When you think of a western film, a wasteland or an extinct ghost town, many people immediately think of the flying bale of straw. But what is the real name of this hay bale? And why are the plants flying around in western films at all?
The rolling bales of straw are a well-known illustration of “boredom”. So you don’t only see them in Western films, but often also as a GIF under boring Facebook posts or the like.
Many names for the flying straw bales
Most of them know the hay bales, but very few know that there is a name for them. In fact, there are even several names for it. The most famous names are:
- Desert witch
- Floor runner
In English the flying hay bale is known as “tumbleweed”. “Tumble” means “fall” or “fall” in German, “weed” is the “herb”.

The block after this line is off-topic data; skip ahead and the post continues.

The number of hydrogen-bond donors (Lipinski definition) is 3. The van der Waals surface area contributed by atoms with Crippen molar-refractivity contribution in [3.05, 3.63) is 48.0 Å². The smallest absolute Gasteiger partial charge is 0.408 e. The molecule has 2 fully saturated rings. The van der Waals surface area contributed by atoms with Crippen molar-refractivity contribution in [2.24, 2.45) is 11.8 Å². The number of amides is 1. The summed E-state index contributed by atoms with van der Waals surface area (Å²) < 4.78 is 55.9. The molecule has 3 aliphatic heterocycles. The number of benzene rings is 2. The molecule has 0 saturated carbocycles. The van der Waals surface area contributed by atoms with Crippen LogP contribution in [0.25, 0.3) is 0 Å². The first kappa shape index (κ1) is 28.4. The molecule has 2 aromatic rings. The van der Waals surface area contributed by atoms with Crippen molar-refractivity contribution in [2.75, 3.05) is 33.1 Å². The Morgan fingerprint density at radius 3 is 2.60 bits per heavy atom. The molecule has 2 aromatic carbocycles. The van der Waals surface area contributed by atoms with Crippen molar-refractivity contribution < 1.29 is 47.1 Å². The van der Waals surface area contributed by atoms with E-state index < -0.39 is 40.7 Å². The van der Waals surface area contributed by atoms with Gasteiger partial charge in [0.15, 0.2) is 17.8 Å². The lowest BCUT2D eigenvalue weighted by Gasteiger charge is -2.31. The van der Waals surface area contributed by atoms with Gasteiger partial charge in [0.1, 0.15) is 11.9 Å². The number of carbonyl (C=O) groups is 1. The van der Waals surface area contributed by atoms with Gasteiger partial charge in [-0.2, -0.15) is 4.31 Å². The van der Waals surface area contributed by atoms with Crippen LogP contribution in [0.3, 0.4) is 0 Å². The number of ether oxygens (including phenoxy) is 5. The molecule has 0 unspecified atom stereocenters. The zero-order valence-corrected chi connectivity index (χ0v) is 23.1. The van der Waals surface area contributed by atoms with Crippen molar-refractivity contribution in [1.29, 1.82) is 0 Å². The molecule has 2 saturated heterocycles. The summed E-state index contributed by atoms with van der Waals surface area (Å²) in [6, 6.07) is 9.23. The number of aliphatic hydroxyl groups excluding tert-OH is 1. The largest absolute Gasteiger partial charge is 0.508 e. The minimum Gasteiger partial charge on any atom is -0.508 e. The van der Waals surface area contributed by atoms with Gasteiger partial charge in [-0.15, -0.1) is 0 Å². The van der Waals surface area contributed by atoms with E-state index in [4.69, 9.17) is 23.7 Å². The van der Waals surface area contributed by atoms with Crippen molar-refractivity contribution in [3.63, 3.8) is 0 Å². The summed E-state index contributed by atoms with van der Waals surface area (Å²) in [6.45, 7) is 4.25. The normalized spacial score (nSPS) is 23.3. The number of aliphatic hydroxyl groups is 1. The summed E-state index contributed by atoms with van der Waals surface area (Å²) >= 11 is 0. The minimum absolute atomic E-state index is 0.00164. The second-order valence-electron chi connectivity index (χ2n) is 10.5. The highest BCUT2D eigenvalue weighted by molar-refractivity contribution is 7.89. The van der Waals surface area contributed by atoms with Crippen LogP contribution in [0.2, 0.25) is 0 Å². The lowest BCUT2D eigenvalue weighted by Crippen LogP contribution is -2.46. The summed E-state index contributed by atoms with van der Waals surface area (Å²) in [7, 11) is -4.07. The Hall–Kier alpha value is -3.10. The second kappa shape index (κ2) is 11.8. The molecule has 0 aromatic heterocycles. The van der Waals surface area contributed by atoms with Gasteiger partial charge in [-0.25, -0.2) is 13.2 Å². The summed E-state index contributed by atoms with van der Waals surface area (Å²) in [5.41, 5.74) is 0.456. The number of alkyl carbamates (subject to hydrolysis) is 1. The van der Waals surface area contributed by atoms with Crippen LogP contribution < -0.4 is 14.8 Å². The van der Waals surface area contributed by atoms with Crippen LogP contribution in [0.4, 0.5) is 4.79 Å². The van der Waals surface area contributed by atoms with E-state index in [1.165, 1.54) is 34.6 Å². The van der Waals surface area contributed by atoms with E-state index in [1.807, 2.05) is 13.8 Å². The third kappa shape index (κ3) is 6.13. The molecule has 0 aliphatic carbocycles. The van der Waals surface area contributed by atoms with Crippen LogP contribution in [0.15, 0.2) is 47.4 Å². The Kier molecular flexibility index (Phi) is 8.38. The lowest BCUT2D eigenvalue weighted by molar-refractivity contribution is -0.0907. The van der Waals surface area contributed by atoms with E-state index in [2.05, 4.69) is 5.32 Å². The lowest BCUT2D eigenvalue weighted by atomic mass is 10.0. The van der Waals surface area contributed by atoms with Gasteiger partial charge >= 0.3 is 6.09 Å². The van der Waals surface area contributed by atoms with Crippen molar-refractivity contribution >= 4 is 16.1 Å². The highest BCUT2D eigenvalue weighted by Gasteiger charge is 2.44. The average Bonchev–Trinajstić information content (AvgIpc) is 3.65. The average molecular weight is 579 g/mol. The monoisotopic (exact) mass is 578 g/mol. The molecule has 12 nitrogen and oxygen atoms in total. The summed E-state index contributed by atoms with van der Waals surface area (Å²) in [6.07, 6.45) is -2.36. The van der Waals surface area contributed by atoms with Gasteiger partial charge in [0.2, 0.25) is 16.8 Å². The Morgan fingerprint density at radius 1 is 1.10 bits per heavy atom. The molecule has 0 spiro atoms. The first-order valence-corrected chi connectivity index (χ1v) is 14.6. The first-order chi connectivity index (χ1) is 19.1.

Why are the hay bales used in movies and what do they mean?
“Tumbleweed” is not a genus of plants, but a strategy that different plants use to spread. In German the “Chamaechorie” called. Detached fruits or parts of plants are rolled or slipped across the ground by the wind, creating the well-known ball.
Even if the “desert witch” was made famous by American western films, come the first The responsible linseed of the “Ruthenian salt herb” from Russia. In the absence of natural enemies, the herb was able to spread across western America and thus develop as a symbol for the western United States.
At some point filmmakers adopted the steppe runner as a “must have” for scenes in films in which deserted and dreary areas are shown. Usually the steppe runner is accompanied by a dry or creaky wind noise in such scenes.